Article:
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What it takes to be a Best Fleet to Drive For

Feb. 18, 2021
To be a Best Fleet, you need three things. If you can get those three things right, you can get on the list and stay there for a long time.

When we unveiled this year’s Top 20 Best Fleets to Drive For, there was a flurry of excited social media shares and congratulations among the winners, along with some disappointment from those who didn’t make it.

Disappointment was understandable since fleets invest their time documenting their programs and going through the analysis process. Unfortunately, there are always some “sour grapes” – we will hear folks question why Fleet X made it while Fleet Z did not. Or say, “How did that fleet get on the list? They don’t deserve to be there.” These types of comments don’t bother me, but the ones that suggest we take bribes or can be swayed leave a big distaste in my mouth. 

Preferential treatment simply doesn’t come into play. Our scoring system is complex and takes out any biases. Hundreds of hours are spent interviewing, scoring, and compiling the data.

It’s a fair competition, yet since we often have fleets repeat on our Top 20 list, it raises some eyebrows. It shouldn’t.

To be a Best Fleet, you need three things – commitment, discipline, and collaboration. If you can get those three things right, you can get on the list and stay there for a long time.


Becoming a Best Fleet requires commitment from the very top to create a better workplace for drivers. Demonstrating that commitment requires sacrifices to be made and some may temporarily impact the company’s revenue and profitability. Without having company leadership 100% behind the efforts, success isn’t guaranteed. But, if company leadership is truly committed, the fleet will be ready to do the work required to make it onto the list.


Fleets need to have the discipline to maintain effort, continually look for ways to improve, while keeping at it every day. It’s not something that can be done in a few weeks or even a few months. Some companies have been working on it for years. Through that process, there will be stretches where it looks like no progress is being made, but you still need to keep working. You need a lot of discipline to stay focused during those dark days, but for fleets who stick with it, the payoff comes eventually.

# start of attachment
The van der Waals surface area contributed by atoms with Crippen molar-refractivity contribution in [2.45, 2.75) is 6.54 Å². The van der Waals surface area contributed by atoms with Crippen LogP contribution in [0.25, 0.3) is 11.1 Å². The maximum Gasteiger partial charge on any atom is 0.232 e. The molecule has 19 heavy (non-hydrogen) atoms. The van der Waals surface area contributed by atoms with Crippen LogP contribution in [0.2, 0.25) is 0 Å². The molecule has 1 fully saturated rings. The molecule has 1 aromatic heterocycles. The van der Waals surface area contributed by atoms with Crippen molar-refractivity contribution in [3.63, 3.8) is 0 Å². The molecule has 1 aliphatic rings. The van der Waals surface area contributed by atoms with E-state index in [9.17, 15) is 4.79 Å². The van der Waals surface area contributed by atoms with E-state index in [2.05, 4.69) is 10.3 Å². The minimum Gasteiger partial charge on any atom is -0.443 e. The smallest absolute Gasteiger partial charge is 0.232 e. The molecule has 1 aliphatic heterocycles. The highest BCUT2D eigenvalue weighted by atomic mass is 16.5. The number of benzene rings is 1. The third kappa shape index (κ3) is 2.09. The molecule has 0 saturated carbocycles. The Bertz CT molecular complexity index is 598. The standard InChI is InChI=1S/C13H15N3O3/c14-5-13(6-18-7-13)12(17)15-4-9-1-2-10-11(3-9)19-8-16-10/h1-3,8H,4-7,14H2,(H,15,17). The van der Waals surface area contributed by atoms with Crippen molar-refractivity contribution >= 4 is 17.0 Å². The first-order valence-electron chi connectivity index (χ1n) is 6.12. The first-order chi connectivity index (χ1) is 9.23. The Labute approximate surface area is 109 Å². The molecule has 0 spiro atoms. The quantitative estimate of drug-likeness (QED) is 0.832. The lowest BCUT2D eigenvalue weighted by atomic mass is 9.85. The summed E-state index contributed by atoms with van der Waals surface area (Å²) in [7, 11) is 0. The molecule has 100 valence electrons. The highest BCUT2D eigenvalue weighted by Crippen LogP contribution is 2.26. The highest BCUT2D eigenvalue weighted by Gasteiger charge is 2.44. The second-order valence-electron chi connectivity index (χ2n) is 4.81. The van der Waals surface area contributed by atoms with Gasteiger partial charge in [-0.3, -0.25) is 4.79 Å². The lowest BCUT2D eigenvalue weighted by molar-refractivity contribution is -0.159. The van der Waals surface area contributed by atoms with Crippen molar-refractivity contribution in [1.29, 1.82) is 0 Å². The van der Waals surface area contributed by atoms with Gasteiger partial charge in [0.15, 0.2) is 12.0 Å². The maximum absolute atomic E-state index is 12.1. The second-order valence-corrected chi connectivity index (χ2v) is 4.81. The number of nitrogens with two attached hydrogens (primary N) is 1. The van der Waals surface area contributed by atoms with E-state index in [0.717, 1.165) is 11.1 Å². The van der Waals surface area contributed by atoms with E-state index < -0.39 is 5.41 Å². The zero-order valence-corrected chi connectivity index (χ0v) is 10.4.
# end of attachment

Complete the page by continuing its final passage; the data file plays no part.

The commitment to build a great company may be led by a few people (or perhaps one person) at the top, but they can’t do it alone. From front line staff to executive officers, everyone needs to be involved in identifying the opportunities for improvement, crafting a plan to address them, and seeing them through to completion to see results. 

As simple and basic as those three things may seem, the difference between fleets who make it into the Top 20, and those who don’t, generally comes down to how thoroughly they’re executing on these principles. It’s also a big part of why some fleets are on the list year after year. When fleets do it well, it’s easy to see. Here are some examples of what that looks like.

  • Grand Island Express has been on the Top 20 for 10 consecutive years now and has won the overall award three times. Clearly, they have exceptional programs and have figured out how to keep their drivers happy. Yet they’re not satisfied.  Every time we do an educational session at the TCA Convention (discussing trends and new ideas) their president is the first one in the room and sitting at the front ready to take notes. Their team also pours over information from the Best Fleets ‘results book’ each year. (The book details trends, the scoring legend, and individual scores for each of the winners). They constantly look for new ideas and places where they may be able to improve.
  • Central Oregon Truck Company has been on the list for eight consecutive years and is also an overall award winner. It’s become standard procedure for their leadership team to commission a meeting with our judges to go over programs results and see if we have any advice for improvement. Every year I tell them, it’s not worth the time to meet since they always do well in scoring, yet we meet anyway because they’re that committed to self-improvement.
  • Garner Trucking, a five-timer as of this year, the company spent a full year researching the program, talking to past winners, and getting their house in order before they even participated the first time. 

Those are just a few examples, but there are many more. The fleets that want to become a Best Fleet and go through the nomination process year-after-year but fail to make the list are typically the ones that don’t review the final results report or learn from other successful fleets.

The Top 20 Fleets are named for a reason, and the ones who make it year-after-year work incredibly hard to stay there.

Mark Murrell is co-founder of CarriersEdge, a leading provider of online driver training for the trucking industry, and co-creator of Best Fleets to Drive For, an annual evaluation of the best workplaces in the North American trucking industry produced in partnership with the Truckload Carriers Association.

About the Author

Mark Murrell

Mark Murrell is president of CarriersEdge, a leading provider of online driver training for the trucking industry, and co-creator of Best Fleets to Drive For, an annual evaluation of the best workplaces in the North American trucking industry. 

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